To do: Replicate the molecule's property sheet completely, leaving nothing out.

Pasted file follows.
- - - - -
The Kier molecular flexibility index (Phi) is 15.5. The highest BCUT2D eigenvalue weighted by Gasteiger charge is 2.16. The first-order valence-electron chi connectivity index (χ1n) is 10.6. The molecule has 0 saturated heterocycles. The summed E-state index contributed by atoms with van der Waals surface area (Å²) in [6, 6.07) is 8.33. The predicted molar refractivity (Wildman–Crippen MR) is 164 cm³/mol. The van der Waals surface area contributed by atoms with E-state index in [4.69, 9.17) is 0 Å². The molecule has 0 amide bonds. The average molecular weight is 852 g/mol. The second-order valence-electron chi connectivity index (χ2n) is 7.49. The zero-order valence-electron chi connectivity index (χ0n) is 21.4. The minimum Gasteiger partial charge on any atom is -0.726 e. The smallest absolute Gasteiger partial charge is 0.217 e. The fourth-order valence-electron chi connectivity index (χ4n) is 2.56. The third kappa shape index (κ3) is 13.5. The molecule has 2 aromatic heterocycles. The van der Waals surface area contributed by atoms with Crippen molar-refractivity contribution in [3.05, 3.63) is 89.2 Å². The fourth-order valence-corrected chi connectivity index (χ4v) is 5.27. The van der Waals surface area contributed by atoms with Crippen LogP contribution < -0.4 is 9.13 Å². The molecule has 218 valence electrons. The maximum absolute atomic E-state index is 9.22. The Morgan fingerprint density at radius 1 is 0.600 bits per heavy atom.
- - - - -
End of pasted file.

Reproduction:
The Kier molecular flexibility index (Phi) is 15.5. The highest BCUT2D eigenvalue weighted by Gasteiger charge is 2.16. The first-order valence-electron chi connectivity index (χ1n) is 10.6. The molecule has 0 saturated heterocycles. The summed E-state index contributed by atoms with van der Waals surface area (Å²) in [6, 6.07) is 8.33. The predicted molar refractivity (Wildman–Crippen MR) is 164 cm³/mol. The van der Waals surface area contributed by atoms with E-state index in [4.69, 9.17) is 0 Å². The molecule has 0 amide bonds. The average molecular weight is 852 g/mol. The second-order valence-electron chi connectivity index (χ2n) is 7.49. The zero-order valence-electron chi connectivity index (χ0n) is 21.4. The minimum Gasteiger partial charge on any atom is -0.726 e. The smallest absolute Gasteiger partial charge is 0.217 e. The fourth-order valence-electron chi connectivity index (χ4n) is 2.56. The third kappa shape index (κ3) is 13.5. The molecule has 2 aromatic heterocycles. The van der Waals surface area contributed by atoms with Crippen molar-refractivity contribution in [3.05, 3.63) is 89.2 Å². The fourth-order valence-corrected chi connectivity index (χ4v) is 5.27. The van der Waals surface area contributed by atoms with Crippen LogP contribution < -0.4 is 9.13 Å². The molecule has 218 valence electrons. The maximum absolute atomic E-state index is 9.22. The Morgan fingerprint density at radius 1 is 0.600 bits per heavy atom.